Telling the most important story

The Idaho StatesmanMarch 1, 2006 

— KIRKUK, Iraq — When I was a young, budding photojournalist, I always thought that the big cities with the biggest newspapers were where the most important stories were.

Then I landed my first job in Idaho, and a funny thing happened: Within the first few months I started to get the sensation that I might never want to leave. The more I started to care about Boise as a community, the more I began to understand the people of Idaho and appreciate the beauty of the state. I realized the stories of those big cities and those prestigious newspapers were no more important than the stories I could tell about the people of this community.

I had found my home, and the story of that home became the most important story I could ever hope to tell.

When the citizen-soldiers of Idaho were tapped on the shoulder to do a job in Iraq, my neighbors became part of one of the biggest stories of our world, and I jumped at the chance to help tell it.

I've learned a lot of things on this assignment:

• How frustrating and scary it is to fight a war when your enemy won't look you in the eye to fight you.

• In some places you actually have to be skeptical of people first and trust them later — once they've earned it.

• How truly lucky we are as Americans to have the freedoms we do.

• It is within human nature to be unabashedly happy even though you may be short of money and lack the simplest of amenities, such as sewer and electricity — as long as you have the hope of better days and, ultimately, freedom.

• Most significantly, my admiration of the people with whom I share a home in Idaho has increased. For the past 31 days, I have watched these soldiers endure the discomfort of being away from their families with a sense of purpose that all of you at home should be proud of.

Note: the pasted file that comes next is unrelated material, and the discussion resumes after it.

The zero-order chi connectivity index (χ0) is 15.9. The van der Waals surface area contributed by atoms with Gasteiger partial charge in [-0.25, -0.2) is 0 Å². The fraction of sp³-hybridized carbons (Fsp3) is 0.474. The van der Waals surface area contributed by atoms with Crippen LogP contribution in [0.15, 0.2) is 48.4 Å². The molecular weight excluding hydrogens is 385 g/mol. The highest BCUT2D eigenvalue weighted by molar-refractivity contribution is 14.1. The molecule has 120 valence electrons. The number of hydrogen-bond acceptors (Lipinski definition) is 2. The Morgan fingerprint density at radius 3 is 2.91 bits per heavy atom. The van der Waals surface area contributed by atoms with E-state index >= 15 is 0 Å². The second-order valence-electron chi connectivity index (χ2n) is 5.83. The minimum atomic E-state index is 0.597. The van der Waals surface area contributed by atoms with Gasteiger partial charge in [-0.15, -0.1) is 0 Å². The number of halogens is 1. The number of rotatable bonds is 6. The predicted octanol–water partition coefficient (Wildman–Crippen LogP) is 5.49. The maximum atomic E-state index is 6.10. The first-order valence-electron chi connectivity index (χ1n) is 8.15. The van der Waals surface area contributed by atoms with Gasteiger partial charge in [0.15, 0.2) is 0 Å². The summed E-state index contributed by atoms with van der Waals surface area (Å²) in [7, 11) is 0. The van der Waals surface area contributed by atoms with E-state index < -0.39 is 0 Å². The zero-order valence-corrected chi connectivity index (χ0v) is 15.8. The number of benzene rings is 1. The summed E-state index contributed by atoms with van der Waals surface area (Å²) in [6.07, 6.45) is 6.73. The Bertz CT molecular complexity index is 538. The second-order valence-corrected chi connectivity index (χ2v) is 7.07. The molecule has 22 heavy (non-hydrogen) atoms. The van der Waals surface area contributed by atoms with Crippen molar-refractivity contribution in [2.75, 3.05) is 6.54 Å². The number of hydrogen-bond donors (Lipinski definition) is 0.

Let me give you one example.

April 14, the day of the attack that killed four police officers training near their station, we were with the soldiers and the Iraqi officers who had to shake off their loss and get right back out there and do their job.

I was behind 1st Sgt. Stan Clinton of New Plymouth, and we were running down a narrow dirt road behind the Iraqi police getting ready to knock down doors and search houses looking for anyone tied to that attack.

As we rounded a corner, there was a little boy who was crying at the sight of the men in uniforms with large guns coming down his street. Rather than rushing past, Clinton stopped and put out his hand to calm the little boy. "It's OK, it's OK," he said in a grandfatherly voice. "It's gonna be all right."

The crying didn't stop, but it was reduced to a wimper. I can't get that scene or the sound of Clinton's voice out of my head.

For me, that 30 seconds sums it all up. You can't skip over the details in life. And no matter what job you are doing, you have to do the job of being a compassionate human being first.

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